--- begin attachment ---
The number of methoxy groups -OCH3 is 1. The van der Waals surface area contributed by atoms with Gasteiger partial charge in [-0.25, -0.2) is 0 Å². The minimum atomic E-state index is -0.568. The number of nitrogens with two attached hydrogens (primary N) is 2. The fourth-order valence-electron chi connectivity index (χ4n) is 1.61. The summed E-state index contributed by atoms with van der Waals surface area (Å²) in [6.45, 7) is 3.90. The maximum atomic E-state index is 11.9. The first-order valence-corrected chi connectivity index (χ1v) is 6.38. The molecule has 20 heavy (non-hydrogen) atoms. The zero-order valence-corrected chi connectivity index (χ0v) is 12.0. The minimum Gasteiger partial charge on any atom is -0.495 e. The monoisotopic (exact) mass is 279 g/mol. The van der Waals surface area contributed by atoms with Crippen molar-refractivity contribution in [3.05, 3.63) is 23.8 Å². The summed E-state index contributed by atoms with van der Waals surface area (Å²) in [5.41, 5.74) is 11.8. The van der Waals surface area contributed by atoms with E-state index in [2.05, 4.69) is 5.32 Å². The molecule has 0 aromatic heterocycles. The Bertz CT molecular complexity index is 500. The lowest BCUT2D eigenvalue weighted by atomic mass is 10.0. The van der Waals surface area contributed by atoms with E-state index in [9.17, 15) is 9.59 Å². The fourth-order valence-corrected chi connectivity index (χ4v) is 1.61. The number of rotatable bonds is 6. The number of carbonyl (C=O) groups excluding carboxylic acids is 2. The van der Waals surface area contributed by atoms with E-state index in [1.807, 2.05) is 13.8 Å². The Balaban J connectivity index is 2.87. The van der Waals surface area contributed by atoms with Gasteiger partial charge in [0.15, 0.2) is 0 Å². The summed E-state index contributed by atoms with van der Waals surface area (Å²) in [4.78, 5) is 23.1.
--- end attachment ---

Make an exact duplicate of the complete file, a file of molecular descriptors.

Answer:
The number of methoxy groups -OCH3 is 1. The van der Waals surface area contributed by atoms with Gasteiger partial charge in [-0.25, -0.2) is 0 Å². The minimum atomic E-state index is -0.568. The number of nitrogens with two attached hydrogens (primary N) is 2. The fourth-order valence-electron chi connectivity index (χ4n) is 1.61. The summed E-state index contributed by atoms with van der Waals surface area (Å²) in [6.45, 7) is 3.90. The maximum atomic E-state index is 11.9. The first-order valence-corrected chi connectivity index (χ1v) is 6.38. The molecule has 20 heavy (non-hydrogen) atoms. The zero-order valence-corrected chi connectivity index (χ0v) is 12.0. The minimum Gasteiger partial charge on any atom is -0.495 e. The monoisotopic (exact) mass is 279 g/mol. The van der Waals surface area contributed by atoms with Crippen molar-refractivity contribution in [3.05, 3.63) is 23.8 Å². The summed E-state index contributed by atoms with van der Waals surface area (Å²) in [5.41, 5.74) is 11.8. The van der Waals surface area contributed by atoms with E-state index in [2.05, 4.69) is 5.32 Å². The molecule has 0 aromatic heterocycles. The Bertz CT molecular complexity index is 500. The lowest BCUT2D eigenvalue weighted by atomic mass is 10.0. The van der Waals surface area contributed by atoms with E-state index in [9.17, 15) is 9.59 Å². The fourth-order valence-corrected chi connectivity index (χ4v) is 1.61. The number of rotatable bonds is 6. The number of carbonyl (C=O) groups excluding carboxylic acids is 2. The van der Waals surface area contributed by atoms with E-state index in [1.807, 2.05) is 13.8 Å². The Balaban J connectivity index is 2.87. The van der Waals surface area contributed by atoms with Gasteiger partial charge in [0.15, 0.2) is 0 Å². The summed E-state index contributed by atoms with van der Waals surface area (Å²) in [4.78, 5) is 23.1.